CD14+ PBMCs from lupus patients and normal controls described in the previous section were induced to osteoclastogenesis by M-CSF + RANKL. The miR-148a expression pattern of CD14+ PBMCs from lupus patients was investigated during 15 days of induction. Our results showed that miR-148a increased progressively with time during osteoclast differentiation (Fig. 5B), which is similar to the expression pattern of miR-148a from normal controls. Furthermore, osteoclast formation, and NFATc1 and TRAP expression were investigated after 6 days of induction. Our results showed that TRAP+ multinucleated giant cells (Fig. 5C), TRAP activity (Fig. 5D) and expression, and NFATc1 expression (Fig. 5E) increased more obviously in cultured CD14+ PBMCs from lupus patients, indicating the enhanced ability to osteoclastogenesis. However, after inhibition of miR-148a with anti-miR-148a, the increased osteoclastogenesis of CD14+ PBMCs from lupus patients was restrained (Fig. 6A, B). These results suggested miR-148a contributed to the enhanced osteoclastogenesis of CD14+ PBMCs in lupus patients.
In the present study, we found that miR-148a dramatically upregulated during M-CSF + RANKL-induced osteoclastogenesis of CD14+ PBMCs. Overexpression of miR-148a promoted osteoclastogenesis, whereas inhibition of miR-148a attenuated osteoclastogenesis in vitro and in vivo. miR-148a regulated osteoclastogenesis by targeting the MAFB. Furthermore, miR-148a contributed to the increased osteoclastogenesis of CD14+ PBMCs and lower BMD in lupus patients.
Bone metabolism is balanced by osteoblast-mediated bone formation and osteoclast-mediated bone resorption. Osteoporosis occurred when osteoclastogenesis exceeding osteoblastogenesis.26 RANKL-RANK-osteoprotegerin (OPG) is the most important system regulating osteoclastogenesis.27 As early progenitors of osteoclasts, circulating CD14+ PBMCs express RANK that recognizes RANKL through direct cell-to-cell interaction with osteoblast/stromal cells and differentiate into mature osteoclasts. OPG competes with RANK, which results in the inhibition of osteoclastogenesis and bone resorption.28 However, the mechanism regulating osteoclastogenesis still needs further investigation.
miRNAs are a kind of small, functional, highly conserved, noncoding RNAs of 19 to 23 nucleotides, inducing posttranscriptional regulation by either translational repression or cleaving the target mRNAs. miRNAs play a key role in various biological processes including osteoblast differentiation and mineralization.29–31 Osteoclastogenesis is also regulated by miRNAs. In the present study, we performed microarray assays and found miR-148a dramatically upregulated during osteoclast differentiation. Furthermore, we investigated the expression pattern of miR-148a during osteoclast differentiation and found that miR-148a increased progressively after M-CSF + RANKL induction of CD14+ PBMCs. These results indicated that miR-148a may participate in osteoclastogenesis.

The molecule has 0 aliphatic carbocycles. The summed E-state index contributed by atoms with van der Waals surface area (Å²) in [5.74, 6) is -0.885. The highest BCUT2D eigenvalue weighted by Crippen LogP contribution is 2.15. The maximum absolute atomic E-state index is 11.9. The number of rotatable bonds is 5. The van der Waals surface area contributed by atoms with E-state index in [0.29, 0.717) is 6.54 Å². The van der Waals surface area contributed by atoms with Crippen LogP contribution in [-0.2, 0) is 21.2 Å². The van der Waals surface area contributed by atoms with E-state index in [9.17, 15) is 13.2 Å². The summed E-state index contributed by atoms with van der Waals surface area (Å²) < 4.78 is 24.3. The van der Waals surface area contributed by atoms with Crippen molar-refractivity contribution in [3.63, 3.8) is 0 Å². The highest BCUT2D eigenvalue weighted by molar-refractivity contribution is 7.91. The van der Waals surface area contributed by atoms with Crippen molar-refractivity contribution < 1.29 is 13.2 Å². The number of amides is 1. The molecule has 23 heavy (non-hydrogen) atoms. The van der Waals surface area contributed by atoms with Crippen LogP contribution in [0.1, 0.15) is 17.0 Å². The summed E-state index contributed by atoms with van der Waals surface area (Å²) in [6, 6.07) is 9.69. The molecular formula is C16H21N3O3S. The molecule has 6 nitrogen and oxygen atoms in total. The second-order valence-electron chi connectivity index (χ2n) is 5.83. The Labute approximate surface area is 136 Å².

To determine whether miR-148a is directly coupled to osteoclastogenesis, we investigated the action of miR-148a in the process of M-CSF + RANKL–induced osteoclastogenesis. CD14+ PBMCs were transfected with pre-miR-148a or anti-miR-148a, and then induced to osteoclast differentiation by M-CSF + RANKL. miR-148a overexpression promoted osteoclastogenesis; ie, increased the levels of NFATc1 and TRAP, the number of TRAP+ multinucleated giant cells, and the bone resorption area on dentin slices. In contrast, inhibition of miR-148a expression attenuated osteoclastogenesis in CD14+ PBMCs. These results showed that miR-148a was involved in osteoclast differentiation, and then the mechanism was investigated.
miRNAs have been shown to inhibit mRNA translation or to decrease mRNA stability by binding sequences in the 3′UTR of the target mRNA. To further investigate the role of miR-148a in osteoclast differentiation, the bioinformatic algorithm TargetScan was used to predict the target genes. TargetScan predicts biological targets of miRNAs by searching for the presence of conserved 8mer and 7mer sites that match the seed region of each miRNA. We found that MAFB, a reported negative regulator of osteoclastogenesis, was one of the predicted genes by TargetScan. TargetScan provided us one conserved miR-148a target in the 3′UTR of MAFB (Fig. 3A). The results suggested the potential regulatory effect of miR-148a on the MAFB gene.
MAFB is a bZIP transcription factor, important for podocyte differentiation,32 rhombomere specification in the early hindbrain, and for respiratory control.33 Moreover, in the hematopoietic system, MAFB regulates myeloid differentiation and promotes macrophage differentiation.34 Recently, it has been reported that MAFB negatively regulates RANKL-induced osteoclastogenesis by attenuating DNA binding of the key regulators NFATc1, c-Fos, and Mitf. This suggested that miR-148a induces osteoclast differentiation by repressing MAFB.